Tuesday, November 07, 2006

Neurology and Victorian Horror

Dr. Jekyll and Mr. HydeMind Hacks has an interesting post on a recent paper by English Professor Anne Stiles about the influence of 19th century neurological research on Bram Stoker's depiction of Dracula. The post points to a transcript of Stiles' appearance on Australian Broadcasting Company Radio's All in the Mind. In that interview she discusses both Dracula and The Strange Case of Dr. Jekyll and Mr. Hyde. What I find particularly interesting is the evidence that both Stevenson and Stoker were familiar with the current scientific literature and incorporated that knowledge into their works.
Natasha Mitchell: What do you know - because you went searching for evidence to see if Robert Louis Stevenson has actually been reading some of the scientific literature around the double brain of the time -how do you know that all these debates he actually informed his character?

Anne Stiles: I suspect they did because his wife was writing in an introduction to one of his later works that he was inspired to write Jekyll and Hyde by an article in Revue Scientifique which was a French psychological journal and then I found those same studies described again in Cornhill Magazine which was a publication that Stevenson himself was contributing to during the same time periods so the late 1870s. And so I think these articles on two particular case studies could not possibly have escaped Stevenson's notice since they were writing in the same periodical.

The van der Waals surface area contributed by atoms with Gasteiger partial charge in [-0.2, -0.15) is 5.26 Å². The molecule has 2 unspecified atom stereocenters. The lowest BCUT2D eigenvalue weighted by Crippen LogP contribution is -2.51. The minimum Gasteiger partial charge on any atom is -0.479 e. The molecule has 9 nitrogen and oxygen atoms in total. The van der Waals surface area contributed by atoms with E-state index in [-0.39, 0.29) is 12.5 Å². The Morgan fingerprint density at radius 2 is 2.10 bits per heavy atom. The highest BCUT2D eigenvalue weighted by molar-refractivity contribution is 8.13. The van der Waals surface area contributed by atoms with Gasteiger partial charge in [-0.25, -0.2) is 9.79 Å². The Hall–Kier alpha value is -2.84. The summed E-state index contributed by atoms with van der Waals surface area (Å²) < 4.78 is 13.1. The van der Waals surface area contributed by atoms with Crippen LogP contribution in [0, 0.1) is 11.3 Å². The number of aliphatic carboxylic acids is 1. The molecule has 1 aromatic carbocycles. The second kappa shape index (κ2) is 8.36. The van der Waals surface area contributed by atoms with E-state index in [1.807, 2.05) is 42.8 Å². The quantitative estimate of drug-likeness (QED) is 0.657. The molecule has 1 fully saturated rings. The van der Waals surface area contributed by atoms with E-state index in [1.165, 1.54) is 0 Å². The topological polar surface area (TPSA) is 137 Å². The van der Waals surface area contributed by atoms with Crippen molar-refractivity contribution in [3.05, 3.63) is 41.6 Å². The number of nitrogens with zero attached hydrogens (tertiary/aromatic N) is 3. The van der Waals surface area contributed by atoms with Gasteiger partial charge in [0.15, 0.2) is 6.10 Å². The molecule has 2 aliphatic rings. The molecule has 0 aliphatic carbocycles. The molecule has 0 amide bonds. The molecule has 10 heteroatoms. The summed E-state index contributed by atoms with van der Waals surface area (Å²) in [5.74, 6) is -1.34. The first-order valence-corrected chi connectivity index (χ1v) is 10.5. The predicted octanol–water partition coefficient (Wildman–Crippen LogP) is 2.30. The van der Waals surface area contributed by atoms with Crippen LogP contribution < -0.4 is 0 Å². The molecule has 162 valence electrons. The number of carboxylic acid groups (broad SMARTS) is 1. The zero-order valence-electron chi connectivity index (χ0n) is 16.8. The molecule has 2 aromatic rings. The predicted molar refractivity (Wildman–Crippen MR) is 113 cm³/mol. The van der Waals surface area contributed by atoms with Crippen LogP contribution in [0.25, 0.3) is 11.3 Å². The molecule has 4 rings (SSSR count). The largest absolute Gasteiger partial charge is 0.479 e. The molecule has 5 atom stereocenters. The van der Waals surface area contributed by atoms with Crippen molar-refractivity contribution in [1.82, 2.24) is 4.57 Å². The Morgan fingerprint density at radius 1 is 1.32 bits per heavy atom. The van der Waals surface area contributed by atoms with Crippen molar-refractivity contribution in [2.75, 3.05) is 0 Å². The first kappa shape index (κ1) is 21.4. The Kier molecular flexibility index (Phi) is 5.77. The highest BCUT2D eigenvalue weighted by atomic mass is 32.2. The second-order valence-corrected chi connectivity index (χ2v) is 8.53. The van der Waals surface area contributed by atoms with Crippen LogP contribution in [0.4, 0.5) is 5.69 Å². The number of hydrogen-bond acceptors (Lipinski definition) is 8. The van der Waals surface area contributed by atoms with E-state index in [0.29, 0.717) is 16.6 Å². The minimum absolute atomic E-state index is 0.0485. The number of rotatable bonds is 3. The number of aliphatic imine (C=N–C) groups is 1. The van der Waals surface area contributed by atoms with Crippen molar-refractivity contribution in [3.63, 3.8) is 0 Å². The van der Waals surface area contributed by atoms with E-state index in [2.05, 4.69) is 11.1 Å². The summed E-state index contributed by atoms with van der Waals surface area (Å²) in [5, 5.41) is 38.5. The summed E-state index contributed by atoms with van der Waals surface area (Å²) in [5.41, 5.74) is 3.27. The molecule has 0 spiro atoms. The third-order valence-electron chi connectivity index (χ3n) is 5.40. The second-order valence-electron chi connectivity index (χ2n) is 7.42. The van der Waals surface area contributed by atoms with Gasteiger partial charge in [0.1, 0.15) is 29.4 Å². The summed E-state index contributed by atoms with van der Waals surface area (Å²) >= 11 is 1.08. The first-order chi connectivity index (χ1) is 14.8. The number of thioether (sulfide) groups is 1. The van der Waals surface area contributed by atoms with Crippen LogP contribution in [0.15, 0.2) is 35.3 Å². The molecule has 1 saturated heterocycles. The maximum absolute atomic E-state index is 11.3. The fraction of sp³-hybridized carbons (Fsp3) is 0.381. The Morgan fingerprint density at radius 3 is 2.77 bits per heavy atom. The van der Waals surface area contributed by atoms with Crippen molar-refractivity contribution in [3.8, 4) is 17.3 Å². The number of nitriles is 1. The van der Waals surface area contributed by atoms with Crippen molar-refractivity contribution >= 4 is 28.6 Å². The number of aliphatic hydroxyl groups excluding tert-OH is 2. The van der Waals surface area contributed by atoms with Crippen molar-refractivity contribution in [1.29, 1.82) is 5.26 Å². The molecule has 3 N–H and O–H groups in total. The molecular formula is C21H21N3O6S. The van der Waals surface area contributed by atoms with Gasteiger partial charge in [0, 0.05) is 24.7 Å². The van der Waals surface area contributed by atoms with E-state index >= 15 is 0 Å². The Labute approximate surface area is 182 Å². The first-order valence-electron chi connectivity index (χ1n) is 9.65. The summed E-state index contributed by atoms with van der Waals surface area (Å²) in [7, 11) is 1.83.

Stiles' recent paper in the Journal of the History of the Neurosciences expands on Stoker's contemporary neuroscience knowledge:
Stoker came from a family of distinguished Irish physicians and obtained an M.A. in mathematics from Trinity College, Dublin. His personal library contained volumes on physiology, and his composition notes for Dracula include typewritten pages on somnambulism, trance states, and cranial injuries. Stoker used his knowledge of neurology extensively in Dracula.
Both authors used their knowledge to comment on the human condition. As Stiles concludes:
I suggest that Stoker's vampire protagonist dramatizes the pervasive late-nineteenth-century fear that human beings are soulless machines motivated solely by physiological factors.
I believe that same fear is held by many people today, which is why these stories resonate with contemporary audiences more than a century after their original publication.

Download pdf of Strange Case of Dr. Jekyll and Mr. Hyde
Download pdf of Dracula

Photo: Part of ~1895 portrait of Henry Van der Weyde, star of the London stage version of Dr. Jekyll and Mr. Hyde. From the American Museum of Photography.

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